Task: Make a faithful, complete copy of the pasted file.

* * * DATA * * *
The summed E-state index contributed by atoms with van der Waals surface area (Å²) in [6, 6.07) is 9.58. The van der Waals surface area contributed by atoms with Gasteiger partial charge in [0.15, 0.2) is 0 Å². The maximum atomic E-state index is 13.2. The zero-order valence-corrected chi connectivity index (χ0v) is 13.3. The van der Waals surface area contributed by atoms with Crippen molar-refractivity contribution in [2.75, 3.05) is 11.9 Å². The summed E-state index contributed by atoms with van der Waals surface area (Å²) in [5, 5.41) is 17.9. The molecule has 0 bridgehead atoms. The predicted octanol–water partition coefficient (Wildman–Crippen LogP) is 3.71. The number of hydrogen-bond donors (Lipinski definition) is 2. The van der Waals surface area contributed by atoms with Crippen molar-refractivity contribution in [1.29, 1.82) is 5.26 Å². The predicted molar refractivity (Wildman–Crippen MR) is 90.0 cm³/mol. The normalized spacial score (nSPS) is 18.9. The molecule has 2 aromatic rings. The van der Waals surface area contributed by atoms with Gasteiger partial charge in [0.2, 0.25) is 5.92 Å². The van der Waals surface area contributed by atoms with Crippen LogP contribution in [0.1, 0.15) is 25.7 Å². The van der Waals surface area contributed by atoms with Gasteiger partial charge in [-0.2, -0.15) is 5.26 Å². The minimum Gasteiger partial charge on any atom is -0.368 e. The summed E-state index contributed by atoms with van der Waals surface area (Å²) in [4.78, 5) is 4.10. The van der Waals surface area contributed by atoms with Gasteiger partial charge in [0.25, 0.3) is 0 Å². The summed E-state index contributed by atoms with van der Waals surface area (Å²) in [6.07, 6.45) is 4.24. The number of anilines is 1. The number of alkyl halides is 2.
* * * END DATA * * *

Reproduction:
The summed E-state index contributed by atoms with van der Waals surface area (Å²) in [6, 6.07) is 9.58. The van der Waals surface area contributed by atoms with Gasteiger partial charge in [0.15, 0.2) is 0 Å². The maximum atomic E-state index is 13.2. The zero-order valence-corrected chi connectivity index (χ0v) is 13.3. The van der Waals surface area contributed by atoms with Crippen molar-refractivity contribution in [2.75, 3.05) is 11.9 Å². The summed E-state index contributed by atoms with van der Waals surface area (Å²) in [5, 5.41) is 17.9. The molecule has 0 bridgehead atoms. The predicted octanol–water partition coefficient (Wildman–Crippen LogP) is 3.71. The number of hydrogen-bond donors (Lipinski definition) is 2. The van der Waals surface area contributed by atoms with Crippen molar-refractivity contribution in [1.29, 1.82) is 5.26 Å². The predicted molar refractivity (Wildman–Crippen MR) is 90.0 cm³/mol. The normalized spacial score (nSPS) is 18.9. The molecule has 2 aromatic rings. The van der Waals surface area contributed by atoms with Gasteiger partial charge in [0.2, 0.25) is 5.92 Å². The van der Waals surface area contributed by atoms with Crippen LogP contribution in [0.1, 0.15) is 25.7 Å². The van der Waals surface area contributed by atoms with Gasteiger partial charge in [-0.2, -0.15) is 5.26 Å². The minimum Gasteiger partial charge on any atom is -0.368 e. The summed E-state index contributed by atoms with van der Waals surface area (Å²) in [4.78, 5) is 4.10. The van der Waals surface area contributed by atoms with Gasteiger partial charge in [0.25, 0.3) is 0 Å². The summed E-state index contributed by atoms with van der Waals surface area (Å²) in [6.07, 6.45) is 4.24. The number of anilines is 1. The number of alkyl halides is 2.